Revised Trauma Score (RTS) is a physiological scoring system, with high inter-rater reliability and demonstrated accuracy in predicting death, and consists of Glasgow coma scale, systolic blood pressure, and respiratory rate to provide a general assessment of physiological derangement. Values for RTS range from 0–7.8408. A higher score indicates a better prognosis.8,9,13,17–19

Trauma and Injury Severity Score (TRISS) is the most widely used combined scoring system in the world, which combines the RTS, ISS, patient age, and mechanism of injury (blunt or penetrating) to estimate survival probability. The TRISS method offers a standard approach for evaluating outcome of trauma care and it is also a very useful tool for making predictions of risk adjusted hospital mortality.6,8,9,12,20–22

In this study, we investigated the effectiveness and usefulness of the trauma scores in determining the life threatening condition of trauma victims for writing accurate medical-legal reports, and to compare its accuracy to the traditional forensic method.

METHOD

This study included all forensic cases of blunt and penetrating trauma that were admitted to the emergency department of Mersin University Medical Faculty Hospital during the 2 year period (from 2001 through 2003).

Data of the cases were obtained from the patient medical files and medical-legal reports written by the department of forensic medicine. The traumas were analysed according to their demographical characteristics, injury types, and main diagnosis. The diagnoses in the hospital records were coded according to the AIS-85.15,23

The life threatening condition of patients as stated in the medical-legal reports according to the criteria based on traditional forensic opinion was examined. For each case, ISS, RTS, and TRISS were also calculated,24 from information on injuries sustained, recorded in the patient medical files and medical-legal reports, for making a comparison in order to investigate whether trauma scoring systems were as good as traditional methods.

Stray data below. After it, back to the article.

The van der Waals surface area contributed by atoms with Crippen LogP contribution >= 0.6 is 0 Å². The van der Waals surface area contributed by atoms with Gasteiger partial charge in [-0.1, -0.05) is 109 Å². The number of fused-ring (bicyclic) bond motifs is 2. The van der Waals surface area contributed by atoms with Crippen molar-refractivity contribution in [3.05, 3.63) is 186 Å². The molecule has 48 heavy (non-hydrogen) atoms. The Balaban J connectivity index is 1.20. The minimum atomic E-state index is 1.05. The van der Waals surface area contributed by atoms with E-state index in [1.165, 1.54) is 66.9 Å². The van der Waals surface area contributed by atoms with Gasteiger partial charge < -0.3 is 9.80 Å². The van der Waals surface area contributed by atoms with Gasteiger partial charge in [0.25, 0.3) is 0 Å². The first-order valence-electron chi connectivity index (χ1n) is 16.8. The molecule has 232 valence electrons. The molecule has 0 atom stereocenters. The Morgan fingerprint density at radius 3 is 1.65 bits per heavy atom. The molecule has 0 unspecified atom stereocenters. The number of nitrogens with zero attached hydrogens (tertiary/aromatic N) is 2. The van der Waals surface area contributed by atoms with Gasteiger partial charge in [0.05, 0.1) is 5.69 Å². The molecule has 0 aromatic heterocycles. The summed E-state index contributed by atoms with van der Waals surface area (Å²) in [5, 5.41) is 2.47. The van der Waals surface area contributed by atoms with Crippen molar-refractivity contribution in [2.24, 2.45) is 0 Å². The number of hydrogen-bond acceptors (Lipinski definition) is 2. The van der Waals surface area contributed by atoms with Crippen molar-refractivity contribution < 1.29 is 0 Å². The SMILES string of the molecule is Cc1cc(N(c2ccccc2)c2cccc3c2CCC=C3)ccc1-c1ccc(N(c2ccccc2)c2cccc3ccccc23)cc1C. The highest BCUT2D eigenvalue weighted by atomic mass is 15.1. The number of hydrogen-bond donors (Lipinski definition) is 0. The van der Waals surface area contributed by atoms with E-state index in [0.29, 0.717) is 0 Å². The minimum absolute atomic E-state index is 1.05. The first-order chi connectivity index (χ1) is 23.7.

Programme SPSS 9.0 for Windows was used for statistical interpretation. Type I error probability was accepted 0.05.

The ROC curve analysis was used to investigate the success of the trauma scores in distinguishing patients with and without life threatening conditions. Sensitivity, specificity, positive predictive value (PPV), and negative predictive value (NPV) were calculated using standard formulas for each trauma score for determining their successes in distinguishing life threatening conditions from non life threatening conditions. Logistic regression analysis was performed to measure the association between trauma scores and life threatening conditions.

RESULTS

Altogether, 296 traumatised patients with blunt/penetrating injury were enrolled in the study. The majority of the patients were male (62.8%) and the mean age was 36.66±16.05 years. The highest number of injuries occurred in the age group 15–25 years. Blunt injury accounted for the majority of traumas (81.1%, 240 cases), which most commonly resulted from falls (50.83%) and motor vehicle accidents (37.91%). The remaining was penetrating injury (18.9%, 56 cases); stab wounds (76.78%) were the cause of most penetrating injuries followed by gun shot wounds (23.22%) (table 1).

Table 1

 Demographical data and the relation between the life threatening conditions and trauma score values

By investigating medical-legal reports of the cases, it was found that 88.2% (n = 261) of the patients did not have life threatening injuries whereas the remaining 11.8% (n = 35) did.

Of total patients, 95% (n = 284) were discharged home, and 1.7% (n = 5) discharged themselves as they did not accept admission to hospital. There were seven (2.4%) deaths, and of these deaths five were from blunt injury and two were from penetrating injury.

The relations between all scores and groups (with and without life threatening risk) were found statistically significant. Area under the ROC curve of each score was calculated (figs 1a–c) and they are shown in table 2.

Table 2

 Area under the ROC curve for each score (area±SE) and the odds ratio (OR) as risk coefficient for the trauma scores and life threatening conditions

Figure 1

 Area under the ROC curve for (A) Injury Severity Score (ISS), (B) Revised Trauma Score (RTS) and Trauma and Injury Severity Score (TRISS) for the blunt traumas, and (C) TRISS for the penetration traumas

For interpretation, we examined the odds ratio as risk coefficient by using binary logistic regression model. When ISS score increases by one unit the predicted odds change by a multiplicative factor of 1.64. This indicates that for an increase of 1 score in ISS, the risk of life threatening increases 1.64 times, and an increase of 1 score in RTS, the risk of life threatening increases 0.23 times. In addition, for an increase of 1 score in TRISS for blunt trauma, the risk of life threatening increases 0.94 times. Lastly, for an increase of 1 score in TRISS for penetrating trauma, the risk of life threatening increases 0.88 times.